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Publication numberUS3853118 A
Publication typeGrant
Publication dateDec 10, 1974
Filing dateAug 29, 1973
Priority dateAug 29, 1973
Publication numberUS 3853118 A, US 3853118A, US-A-3853118, US3853118 A, US3853118A
InventorsR Schendel
Original AssigneeMeasurand Syst, Newpark Resources Inc
Export CitationBiBTeX, EndNote, RefMan
External Links: USPTO, USPTO Assignment, Espacenet
Swelling detector
US 3853118 A
A swelling detector for detecting the swelling in a member of a patient's body which includes a pressure responsive transducer applied to the member for monitoring changes in the volume thereof.
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Description  (OCR text may contain errors)

United States Patent Schendel Dec. 10, 1974 [5 SWELLING DETECTOR 3,533,095 10/1970 Collins 119/1 x [75] Inventor: Robert E. Schendel, Houston, Tex. ggg g [73] Assignee: Measurand Systems, a division of 31680386 8/1972 l 73/379 R Newpark Resources Inc. New 3,782,368 l/l974 Relbold 128/2 S Orleans, La.

[22] Filed: Aug, 29, 1973 Primary ExaminerAldrich F. Medbery 1 pp O 392,8 8 Attorney, Agent, or Firm-Michael P. Breston' 52 us. (:1. 128/2 s, 73/379 R 57 ABSTRACT [51] Int. Cl A61b 5/10 E 1 [581 Field Search 128/2 5, 2 R105 P; A swelling detector for detecting the swelling in a 73/379; 1 19/ 1 member of a patients body which includes a pressure responsive transducer applied to the member for mon- [56] References Clted itoring changes in the volume thereof.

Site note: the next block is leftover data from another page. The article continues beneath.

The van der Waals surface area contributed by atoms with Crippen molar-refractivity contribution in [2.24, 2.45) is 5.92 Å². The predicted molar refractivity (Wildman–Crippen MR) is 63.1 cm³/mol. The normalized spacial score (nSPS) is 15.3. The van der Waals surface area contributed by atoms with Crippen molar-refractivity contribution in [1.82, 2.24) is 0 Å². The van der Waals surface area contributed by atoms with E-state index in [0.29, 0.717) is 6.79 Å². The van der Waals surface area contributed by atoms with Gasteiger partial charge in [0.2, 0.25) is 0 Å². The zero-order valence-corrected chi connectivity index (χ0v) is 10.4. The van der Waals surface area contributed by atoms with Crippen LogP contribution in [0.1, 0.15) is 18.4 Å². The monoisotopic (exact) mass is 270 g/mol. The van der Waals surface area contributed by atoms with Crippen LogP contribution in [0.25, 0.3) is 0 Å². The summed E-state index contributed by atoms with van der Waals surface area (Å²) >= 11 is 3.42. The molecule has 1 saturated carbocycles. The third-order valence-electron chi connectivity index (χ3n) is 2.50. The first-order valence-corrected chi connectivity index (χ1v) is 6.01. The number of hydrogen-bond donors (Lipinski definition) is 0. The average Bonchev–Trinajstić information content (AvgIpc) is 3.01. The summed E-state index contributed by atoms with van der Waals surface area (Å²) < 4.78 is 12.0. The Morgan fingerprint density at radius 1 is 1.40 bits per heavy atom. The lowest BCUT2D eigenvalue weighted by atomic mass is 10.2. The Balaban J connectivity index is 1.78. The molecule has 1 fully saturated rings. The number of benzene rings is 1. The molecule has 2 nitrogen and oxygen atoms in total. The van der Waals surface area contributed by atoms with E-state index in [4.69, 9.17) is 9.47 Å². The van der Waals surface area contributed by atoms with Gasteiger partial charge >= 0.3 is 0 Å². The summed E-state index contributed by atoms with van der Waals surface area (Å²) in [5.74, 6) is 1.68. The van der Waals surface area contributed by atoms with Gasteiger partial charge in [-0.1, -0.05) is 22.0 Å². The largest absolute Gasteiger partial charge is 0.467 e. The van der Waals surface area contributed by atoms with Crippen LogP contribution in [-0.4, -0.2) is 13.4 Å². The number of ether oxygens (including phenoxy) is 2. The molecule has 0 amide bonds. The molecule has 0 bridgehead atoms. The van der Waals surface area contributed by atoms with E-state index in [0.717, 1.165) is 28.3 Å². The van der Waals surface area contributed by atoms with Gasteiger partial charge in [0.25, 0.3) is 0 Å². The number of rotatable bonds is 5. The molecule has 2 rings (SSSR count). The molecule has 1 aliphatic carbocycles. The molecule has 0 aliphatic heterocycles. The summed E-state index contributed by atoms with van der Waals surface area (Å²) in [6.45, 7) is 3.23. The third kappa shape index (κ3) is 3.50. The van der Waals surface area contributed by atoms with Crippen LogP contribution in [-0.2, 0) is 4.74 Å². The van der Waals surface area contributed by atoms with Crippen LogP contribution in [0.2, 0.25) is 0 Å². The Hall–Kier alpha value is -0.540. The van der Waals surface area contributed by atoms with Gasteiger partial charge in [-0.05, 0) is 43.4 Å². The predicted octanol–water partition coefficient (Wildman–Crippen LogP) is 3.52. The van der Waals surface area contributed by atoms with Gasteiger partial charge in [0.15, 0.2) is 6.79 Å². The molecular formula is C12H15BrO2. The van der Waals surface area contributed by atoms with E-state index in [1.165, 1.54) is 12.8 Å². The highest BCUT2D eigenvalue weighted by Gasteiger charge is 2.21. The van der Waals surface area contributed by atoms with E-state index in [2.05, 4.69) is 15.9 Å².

UNITED STATES PATENTS 3,520,294 7/1970 Fuzz ell et a1. 128/2 S 1 Claim, 3 Drawing Figures PAIENIEB sic 01914 FIG. I.

RECORDER BRIDGE CIRCUIT PRESSURE T RANSDUCER SWELLING DETECTOR BACKGROUND OF THE INVENTION Intravenous alimentation is extensively used in hospitals on patients of various ages including infants. When an intravenous needle accidentally moves out of the blood vessel, the liquid being delivered spreads into the surrounding tissues causing painful swelling thereof. When such abnormal delivery is detected at an early stage, the liquid-delivery means can be stopped and the swelling prevented.

Accordingly, it is a broad object of the present invention to provide a swelling detector for use on portions of a patients body for detecting swelling thereof.

SUMMARY OF THE INVENTION This invention provides a swelling detector for detecting the swelling in a patients body member to which liquiddelivering means are inserted into a blood vessel thereof for delivering liquid thereto. A pressureresponsive element is constructed and arranged to be attached to the member, near the liquid-delivering means, for detecting a change in the pressure exerted a by the member. The output signal from the pressureresponsive detector is indicative of the swelling of the member.

BRIEF DESCRIPTION OF THE DRAWINGS FIG. 1 is a schematic representation of the swelling detector of the present-invention;